• 5. Producing Intransigence: (Mis)understanding the United Wa State Army in Myanmar, by Andrew Ong, author
    This article examines the casting of the United Wa State Army (UWSA) as an intransigent and dangerous actor in the Myanmar peace process. It analyses how media narratives express two simultaneous yet contrastive qualities of the Wa Region and the UWSA: rigidity and fluidity. Fluidity in access to illegible shadow networks is perceived as untrustworthiness and threat, while the rigidity of their military might and disengagement from the peace process is read as an uncompromising and hostile stance. These narratives frame interpretations of UWSA political practice, ultimately accentuating rigidity and downplaying fluidity, producing a widely-accepted misconception of UWSA intransigence that forecloses possibilities for compromise. Yet the UWSA is hardly reclusive and isolated, nor stubbornly opposed to engagement. Engaging the UWSA requires an understanding of the organization’s political culture, especially its self-image of autonomy and self-reliance. A careful contextualization of its actions suggests that seeking ways to integrate it into the Union of Myanmar should be a central form of engagement, in which the international community should play a more significant role.
  • 6. The Political Drivers of South Korea’s Official Development Assistance to Myanmar, by Kim Hyo-Sook, author
    Since the early 2010s, South Korea has increased its official development assistance (ODA) to Myanmar. Previous studies have highlighted the economic benefits of ODA to both South Korea and Myanmar, but the political motivations of Seoul’s ODA policy towards Naypyidaw have received less scholarly attention. To fill this literature gap, this article analyses the three political factors underlying South Korea’s increased ODA to Myanmar over the past ten years: Seoul’s considerations regarding North Korea; South Korea’s geopolitical competition with China and Japan; and the domestic constituents of ODA policymaking in South Korea. Adopting the concepts of realism and soft power, this article argues that national security interests and political motivations, including the intentions of ODA policymakers led by the president, have been important drivers of South Korea’s increased ODA to Myanmar. In examining the role of domestic policymaking dynamics, this article uses as a case-study the K-town project in Myanmar which figured in the 2016 Choi Soon-sil-Gate scandal.
  • 7. Developmental Railpolitics: The Political Economy of China’s High-Speed Rail Projects in Thailand and Indonesia, by Wu Shang-Su, Alan Chong, authors
    Developmental railpolitics advances Chinese geostrategic ambitions without the overt opprobrium commonly generated by such issues as China’s militarization of the South China Sea, military modernization, border conflicts and trade disputes. This article examines the implications of planned Chinese high-speed rail (HSR) investments in Thailand and Indonesia. The HSR project in Thailand represents an important advance in China’s geopolitical influence through the larger design of the Singapore–Kunming Rail Link (SKRL), while the one in Indonesia is aimed at forging better economic ties with the largest country in Southeast Asia. It also assesses the room for political manoeuvre by those two countries vis-à-vis China’s developmental railpolitics. Thailand considers the Chinese HSR project as only its first step to achieve its ambitious goal of becoming a land transportation hub in Indochina. Moreover, the Kingdom is still practising a strategy of balancing foreign powers. The HSR project in Indonesia also reflects changing political considerations on contracting foreign partners to build infrastructure. The conclusions suggest that China can be outmanoeuvred in railway bargaining by the recipient states, depending on geopolitical positioning and the nature of their domestic political and economic conditions.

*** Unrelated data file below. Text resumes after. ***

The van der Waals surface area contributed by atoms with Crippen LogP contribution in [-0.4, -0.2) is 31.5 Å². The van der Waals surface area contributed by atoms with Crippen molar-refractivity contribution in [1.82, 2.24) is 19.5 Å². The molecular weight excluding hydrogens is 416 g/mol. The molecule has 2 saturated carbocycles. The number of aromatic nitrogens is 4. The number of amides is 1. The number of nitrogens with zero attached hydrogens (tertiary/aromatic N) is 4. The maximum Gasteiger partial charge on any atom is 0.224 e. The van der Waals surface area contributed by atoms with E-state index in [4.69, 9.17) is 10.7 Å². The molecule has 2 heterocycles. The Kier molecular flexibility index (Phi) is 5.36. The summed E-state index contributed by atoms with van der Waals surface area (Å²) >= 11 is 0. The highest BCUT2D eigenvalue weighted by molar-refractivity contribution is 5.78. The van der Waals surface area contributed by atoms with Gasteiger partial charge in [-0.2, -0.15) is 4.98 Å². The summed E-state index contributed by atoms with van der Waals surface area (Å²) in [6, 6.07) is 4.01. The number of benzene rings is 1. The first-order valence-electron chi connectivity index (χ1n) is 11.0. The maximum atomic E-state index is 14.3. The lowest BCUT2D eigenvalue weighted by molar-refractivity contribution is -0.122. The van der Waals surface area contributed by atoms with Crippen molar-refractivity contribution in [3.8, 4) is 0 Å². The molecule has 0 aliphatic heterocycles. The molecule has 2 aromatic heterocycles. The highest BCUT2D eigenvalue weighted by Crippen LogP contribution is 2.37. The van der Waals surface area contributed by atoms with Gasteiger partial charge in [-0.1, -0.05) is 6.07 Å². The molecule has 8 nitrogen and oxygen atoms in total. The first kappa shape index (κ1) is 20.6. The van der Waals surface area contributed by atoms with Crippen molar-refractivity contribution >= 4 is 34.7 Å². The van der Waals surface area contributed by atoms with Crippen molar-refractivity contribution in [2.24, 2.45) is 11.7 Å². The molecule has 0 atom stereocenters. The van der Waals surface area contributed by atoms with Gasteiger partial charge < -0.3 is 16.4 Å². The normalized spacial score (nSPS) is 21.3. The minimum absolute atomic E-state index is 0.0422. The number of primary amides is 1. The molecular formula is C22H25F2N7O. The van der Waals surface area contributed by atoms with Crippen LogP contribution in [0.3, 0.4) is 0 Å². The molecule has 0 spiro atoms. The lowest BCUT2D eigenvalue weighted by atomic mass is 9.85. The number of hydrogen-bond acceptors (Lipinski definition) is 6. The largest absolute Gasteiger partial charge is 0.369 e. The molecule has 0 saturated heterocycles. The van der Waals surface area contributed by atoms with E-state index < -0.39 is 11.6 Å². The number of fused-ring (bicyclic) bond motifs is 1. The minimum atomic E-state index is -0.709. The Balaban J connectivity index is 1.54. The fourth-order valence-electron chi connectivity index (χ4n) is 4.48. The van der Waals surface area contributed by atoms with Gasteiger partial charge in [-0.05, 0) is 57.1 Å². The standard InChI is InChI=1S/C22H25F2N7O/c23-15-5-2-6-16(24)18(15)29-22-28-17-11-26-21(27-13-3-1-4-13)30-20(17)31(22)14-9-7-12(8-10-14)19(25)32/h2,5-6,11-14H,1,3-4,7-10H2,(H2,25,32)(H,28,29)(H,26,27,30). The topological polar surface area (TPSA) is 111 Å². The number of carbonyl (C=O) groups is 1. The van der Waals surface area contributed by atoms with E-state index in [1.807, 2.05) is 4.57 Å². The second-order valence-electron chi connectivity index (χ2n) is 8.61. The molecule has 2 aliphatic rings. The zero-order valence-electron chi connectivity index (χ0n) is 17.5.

• BOOK REVIEW: The New ASEAN in Asia Pacific & Beyond. By Shaun Narine., by Linda Quayle, author
  • BOOK REVIEW: Strangers Next Door? Indonesia and Australia in the Asian Century. Edited by Tim Lindsey and Dave McRae., by Evan Laksmana, author
  • BOOK REVIEW: Rock Solid: How the Philippines Won Its Maritime Case against China. By Marites Dañguilan Vitug, by Malcolm Cook, author
  • BOOK REVIEW: Anatomy of an Electoral Tsunami. By Lim Teck Ghee, S. Thayaparan and Terence Netto, by Carl Vadivella Belle, author
  • BOOK REVIEW: Dividing ASEAN and Conquering the South China Sea: China’s Financial Power Projection. By Daniel C. O’Neill, by Gregory B. Poling, author
  • BOOK REVIEW: The Four Flashpoints: How Asia Goes to War. By Brendan Taylor., by Sam Bateman, author
  • BOOK REVIEW: Becoming Better Muslims: Religious Authority and Ethical Improvement in Aceh, Indonesia. By David Kloos; Chinese Ways of Being Muslim: Negotiating Ethnicity and Religiosity in Indonesia. By Hew Wai Weng., by Charlotte Setijadi, author